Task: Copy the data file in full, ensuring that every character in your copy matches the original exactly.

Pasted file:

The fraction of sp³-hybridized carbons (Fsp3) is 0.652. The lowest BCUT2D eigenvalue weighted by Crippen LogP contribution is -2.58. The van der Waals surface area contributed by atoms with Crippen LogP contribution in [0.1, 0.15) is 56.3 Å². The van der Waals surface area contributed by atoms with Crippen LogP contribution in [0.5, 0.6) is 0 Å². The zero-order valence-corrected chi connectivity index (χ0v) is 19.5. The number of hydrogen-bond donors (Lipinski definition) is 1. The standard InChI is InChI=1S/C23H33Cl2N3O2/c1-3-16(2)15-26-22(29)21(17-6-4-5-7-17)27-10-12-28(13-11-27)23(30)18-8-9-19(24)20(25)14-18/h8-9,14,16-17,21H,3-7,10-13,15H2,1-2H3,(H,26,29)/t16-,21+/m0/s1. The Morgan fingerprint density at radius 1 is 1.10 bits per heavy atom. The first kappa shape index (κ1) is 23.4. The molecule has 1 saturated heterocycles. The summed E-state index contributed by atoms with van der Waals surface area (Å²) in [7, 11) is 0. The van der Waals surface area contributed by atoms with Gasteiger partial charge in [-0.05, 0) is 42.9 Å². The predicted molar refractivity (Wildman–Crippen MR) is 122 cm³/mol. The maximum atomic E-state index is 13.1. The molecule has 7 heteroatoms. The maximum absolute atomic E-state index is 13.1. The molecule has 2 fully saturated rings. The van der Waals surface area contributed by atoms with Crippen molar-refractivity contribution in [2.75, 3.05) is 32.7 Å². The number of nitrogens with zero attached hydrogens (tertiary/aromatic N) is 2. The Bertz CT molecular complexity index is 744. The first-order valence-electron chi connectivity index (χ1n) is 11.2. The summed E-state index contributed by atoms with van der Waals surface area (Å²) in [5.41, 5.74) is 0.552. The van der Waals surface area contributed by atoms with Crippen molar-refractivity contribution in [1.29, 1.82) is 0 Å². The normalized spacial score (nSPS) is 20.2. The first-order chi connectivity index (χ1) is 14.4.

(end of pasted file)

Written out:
The fraction of sp³-hybridized carbons (Fsp3) is 0.652. The lowest BCUT2D eigenvalue weighted by Crippen LogP contribution is -2.58. The van der Waals surface area contributed by atoms with Crippen LogP contribution in [0.1, 0.15) is 56.3 Å². The van der Waals surface area contributed by atoms with Crippen LogP contribution in [0.5, 0.6) is 0 Å². The zero-order valence-corrected chi connectivity index (χ0v) is 19.5. The number of hydrogen-bond donors (Lipinski definition) is 1. The standard InChI is InChI=1S/C23H33Cl2N3O2/c1-3-16(2)15-26-22(29)21(17-6-4-5-7-17)27-10-12-28(13-11-27)23(30)18-8-9-19(24)20(25)14-18/h8-9,14,16-17,21H,3-7,10-13,15H2,1-2H3,(H,26,29)/t16-,21+/m0/s1. The Morgan fingerprint density at radius 1 is 1.10 bits per heavy atom. The first kappa shape index (κ1) is 23.4. The molecule has 1 saturated heterocycles. The summed E-state index contributed by atoms with van der Waals surface area (Å²) in [7, 11) is 0. The van der Waals surface area contributed by atoms with Gasteiger partial charge in [-0.05, 0) is 42.9 Å². The predicted molar refractivity (Wildman–Crippen MR) is 122 cm³/mol. The maximum atomic E-state index is 13.1. The molecule has 7 heteroatoms. The maximum absolute atomic E-state index is 13.1. The molecule has 2 fully saturated rings. The van der Waals surface area contributed by atoms with Crippen molar-refractivity contribution in [2.75, 3.05) is 32.7 Å². The number of nitrogens with zero attached hydrogens (tertiary/aromatic N) is 2. The Bertz CT molecular complexity index is 744. The first-order valence-electron chi connectivity index (χ1n) is 11.2. The summed E-state index contributed by atoms with van der Waals surface area (Å²) in [5.41, 5.74) is 0.552. The van der Waals surface area contributed by atoms with Crippen molar-refractivity contribution in [1.29, 1.82) is 0 Å². The normalized spacial score (nSPS) is 20.2. The first-order chi connectivity index (χ1) is 14.4.